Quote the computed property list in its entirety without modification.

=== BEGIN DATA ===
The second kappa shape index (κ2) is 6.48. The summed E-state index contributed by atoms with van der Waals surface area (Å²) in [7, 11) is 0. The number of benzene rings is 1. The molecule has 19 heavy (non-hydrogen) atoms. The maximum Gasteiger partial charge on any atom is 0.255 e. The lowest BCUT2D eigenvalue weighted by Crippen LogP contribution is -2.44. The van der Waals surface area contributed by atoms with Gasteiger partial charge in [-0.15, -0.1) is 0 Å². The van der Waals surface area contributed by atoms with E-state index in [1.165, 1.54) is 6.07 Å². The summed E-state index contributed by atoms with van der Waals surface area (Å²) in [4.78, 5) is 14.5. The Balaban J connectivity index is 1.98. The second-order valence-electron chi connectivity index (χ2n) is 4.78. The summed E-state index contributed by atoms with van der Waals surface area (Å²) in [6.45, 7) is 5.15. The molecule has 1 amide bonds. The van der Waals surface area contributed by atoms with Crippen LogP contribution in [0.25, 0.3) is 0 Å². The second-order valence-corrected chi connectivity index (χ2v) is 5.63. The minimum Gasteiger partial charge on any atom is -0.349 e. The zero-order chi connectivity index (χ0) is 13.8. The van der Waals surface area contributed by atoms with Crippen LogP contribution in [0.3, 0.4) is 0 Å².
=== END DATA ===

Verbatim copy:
The second kappa shape index (κ2) is 6.48. The summed E-state index contributed by atoms with van der Waals surface area (Å²) in [7, 11) is 0. The number of benzene rings is 1. The molecule has 19 heavy (non-hydrogen) atoms. The maximum Gasteiger partial charge on any atom is 0.255 e. The lowest BCUT2D eigenvalue weighted by Crippen LogP contribution is -2.44. The van der Waals surface area contributed by atoms with Gasteiger partial charge in [-0.15, -0.1) is 0 Å². The van der Waals surface area contributed by atoms with E-state index in [1.165, 1.54) is 6.07 Å². The summed E-state index contributed by atoms with van der Waals surface area (Å²) in [4.78, 5) is 14.5. The Balaban J connectivity index is 1.98. The second-order valence-electron chi connectivity index (χ2n) is 4.78. The summed E-state index contributed by atoms with van der Waals surface area (Å²) in [6.45, 7) is 5.15. The molecule has 1 amide bonds. The van der Waals surface area contributed by atoms with Crippen LogP contribution in [0.25, 0.3) is 0 Å². The second-order valence-corrected chi connectivity index (χ2v) is 5.63. The minimum Gasteiger partial charge on any atom is -0.349 e. The zero-order chi connectivity index (χ0) is 13.8. The van der Waals surface area contributed by atoms with Crippen LogP contribution in [0.3, 0.4) is 0 Å².